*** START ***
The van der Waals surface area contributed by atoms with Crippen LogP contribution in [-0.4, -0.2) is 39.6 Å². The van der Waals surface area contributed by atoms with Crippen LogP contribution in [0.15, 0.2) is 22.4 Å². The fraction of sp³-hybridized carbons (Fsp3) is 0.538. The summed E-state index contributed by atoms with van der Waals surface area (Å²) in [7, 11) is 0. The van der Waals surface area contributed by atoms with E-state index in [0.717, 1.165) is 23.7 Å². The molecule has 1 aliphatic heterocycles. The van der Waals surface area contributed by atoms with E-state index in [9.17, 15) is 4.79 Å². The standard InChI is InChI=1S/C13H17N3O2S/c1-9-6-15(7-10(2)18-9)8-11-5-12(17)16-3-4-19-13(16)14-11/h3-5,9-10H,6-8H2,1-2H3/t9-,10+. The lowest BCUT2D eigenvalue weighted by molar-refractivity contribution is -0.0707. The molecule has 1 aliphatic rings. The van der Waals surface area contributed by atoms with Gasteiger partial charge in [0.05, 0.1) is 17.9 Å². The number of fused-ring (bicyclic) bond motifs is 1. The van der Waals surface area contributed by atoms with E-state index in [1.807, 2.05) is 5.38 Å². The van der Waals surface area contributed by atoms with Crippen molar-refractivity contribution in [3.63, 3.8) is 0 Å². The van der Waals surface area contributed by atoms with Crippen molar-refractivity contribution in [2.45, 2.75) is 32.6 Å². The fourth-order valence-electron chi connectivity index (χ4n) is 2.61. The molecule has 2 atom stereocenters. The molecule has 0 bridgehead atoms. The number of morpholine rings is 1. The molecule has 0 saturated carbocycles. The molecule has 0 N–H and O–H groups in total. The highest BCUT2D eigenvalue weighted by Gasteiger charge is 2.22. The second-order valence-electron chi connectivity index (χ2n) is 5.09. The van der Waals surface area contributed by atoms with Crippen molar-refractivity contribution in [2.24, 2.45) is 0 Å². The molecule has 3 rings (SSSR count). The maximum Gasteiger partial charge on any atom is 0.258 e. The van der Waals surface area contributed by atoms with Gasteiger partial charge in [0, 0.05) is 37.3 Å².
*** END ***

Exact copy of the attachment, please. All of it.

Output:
The van der Waals surface area contributed by atoms with Crippen LogP contribution in [-0.4, -0.2) is 39.6 Å². The van der Waals surface area contributed by atoms with Crippen LogP contribution in [0.15, 0.2) is 22.4 Å². The fraction of sp³-hybridized carbons (Fsp3) is 0.538. The summed E-state index contributed by atoms with van der Waals surface area (Å²) in [7, 11) is 0. The van der Waals surface area contributed by atoms with E-state index in [0.717, 1.165) is 23.7 Å². The molecule has 1 aliphatic heterocycles. The van der Waals surface area contributed by atoms with E-state index in [9.17, 15) is 4.79 Å². The standard InChI is InChI=1S/C13H17N3O2S/c1-9-6-15(7-10(2)18-9)8-11-5-12(17)16-3-4-19-13(16)14-11/h3-5,9-10H,6-8H2,1-2H3/t9-,10+. The lowest BCUT2D eigenvalue weighted by molar-refractivity contribution is -0.0707. The molecule has 1 aliphatic rings. The van der Waals surface area contributed by atoms with Gasteiger partial charge in [0.05, 0.1) is 17.9 Å². The number of fused-ring (bicyclic) bond motifs is 1. The van der Waals surface area contributed by atoms with E-state index in [1.807, 2.05) is 5.38 Å². The van der Waals surface area contributed by atoms with Crippen molar-refractivity contribution in [3.63, 3.8) is 0 Å². The van der Waals surface area contributed by atoms with Crippen molar-refractivity contribution in [2.45, 2.75) is 32.6 Å². The fourth-order valence-electron chi connectivity index (χ4n) is 2.61. The molecule has 2 atom stereocenters. The molecule has 0 bridgehead atoms. The number of morpholine rings is 1. The molecule has 0 saturated carbocycles. The molecule has 0 N–H and O–H groups in total. The highest BCUT2D eigenvalue weighted by Gasteiger charge is 2.22. The second-order valence-electron chi connectivity index (χ2n) is 5.09. The van der Waals surface area contributed by atoms with Crippen molar-refractivity contribution in [2.24, 2.45) is 0 Å². The molecule has 3 rings (SSSR count). The maximum Gasteiger partial charge on any atom is 0.258 e. The van der Waals surface area contributed by atoms with Gasteiger partial charge in [0, 0.05) is 37.3 Å².